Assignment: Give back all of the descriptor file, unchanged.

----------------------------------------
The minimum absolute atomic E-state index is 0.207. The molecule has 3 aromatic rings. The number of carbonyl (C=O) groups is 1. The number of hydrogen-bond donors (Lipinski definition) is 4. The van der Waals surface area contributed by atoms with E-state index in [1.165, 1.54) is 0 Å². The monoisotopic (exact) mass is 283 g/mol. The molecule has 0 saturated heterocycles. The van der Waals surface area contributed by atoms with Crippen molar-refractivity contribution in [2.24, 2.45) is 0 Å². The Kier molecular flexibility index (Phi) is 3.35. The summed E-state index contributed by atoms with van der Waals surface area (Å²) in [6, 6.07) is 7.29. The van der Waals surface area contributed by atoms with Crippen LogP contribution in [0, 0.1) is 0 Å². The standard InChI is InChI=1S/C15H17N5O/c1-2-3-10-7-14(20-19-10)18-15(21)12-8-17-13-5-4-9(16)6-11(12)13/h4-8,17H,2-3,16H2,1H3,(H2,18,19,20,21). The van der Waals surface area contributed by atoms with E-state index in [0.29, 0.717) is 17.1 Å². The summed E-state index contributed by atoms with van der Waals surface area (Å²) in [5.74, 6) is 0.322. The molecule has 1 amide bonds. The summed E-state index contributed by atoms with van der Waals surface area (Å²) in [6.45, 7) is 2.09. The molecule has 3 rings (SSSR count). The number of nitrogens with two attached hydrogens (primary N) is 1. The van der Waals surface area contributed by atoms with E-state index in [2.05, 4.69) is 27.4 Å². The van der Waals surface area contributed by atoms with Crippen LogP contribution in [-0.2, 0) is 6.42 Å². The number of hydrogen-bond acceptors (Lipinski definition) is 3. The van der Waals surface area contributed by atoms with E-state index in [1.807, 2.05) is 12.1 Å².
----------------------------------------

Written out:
The minimum absolute atomic E-state index is 0.207. The molecule has 3 aromatic rings. The number of carbonyl (C=O) groups is 1. The number of hydrogen-bond donors (Lipinski definition) is 4. The van der Waals surface area contributed by atoms with E-state index in [1.165, 1.54) is 0 Å². The monoisotopic (exact) mass is 283 g/mol. The molecule has 0 saturated heterocycles. The van der Waals surface area contributed by atoms with Crippen molar-refractivity contribution in [2.24, 2.45) is 0 Å². The Kier molecular flexibility index (Phi) is 3.35. The summed E-state index contributed by atoms with van der Waals surface area (Å²) in [6, 6.07) is 7.29. The van der Waals surface area contributed by atoms with Crippen LogP contribution in [0, 0.1) is 0 Å². The standard InChI is InChI=1S/C15H17N5O/c1-2-3-10-7-14(20-19-10)18-15(21)12-8-17-13-5-4-9(16)6-11(12)13/h4-8,17H,2-3,16H2,1H3,(H2,18,19,20,21). The van der Waals surface area contributed by atoms with E-state index in [0.29, 0.717) is 17.1 Å². The summed E-state index contributed by atoms with van der Waals surface area (Å²) in [5.74, 6) is 0.322. The molecule has 1 amide bonds. The summed E-state index contributed by atoms with van der Waals surface area (Å²) in [6.45, 7) is 2.09. The molecule has 3 rings (SSSR count). The number of nitrogens with two attached hydrogens (primary N) is 1. The van der Waals surface area contributed by atoms with E-state index in [2.05, 4.69) is 27.4 Å². The van der Waals surface area contributed by atoms with Crippen LogP contribution in [-0.2, 0) is 6.42 Å². The number of hydrogen-bond acceptors (Lipinski definition) is 3. The van der Waals surface area contributed by atoms with E-state index in [1.807, 2.05) is 12.1 Å².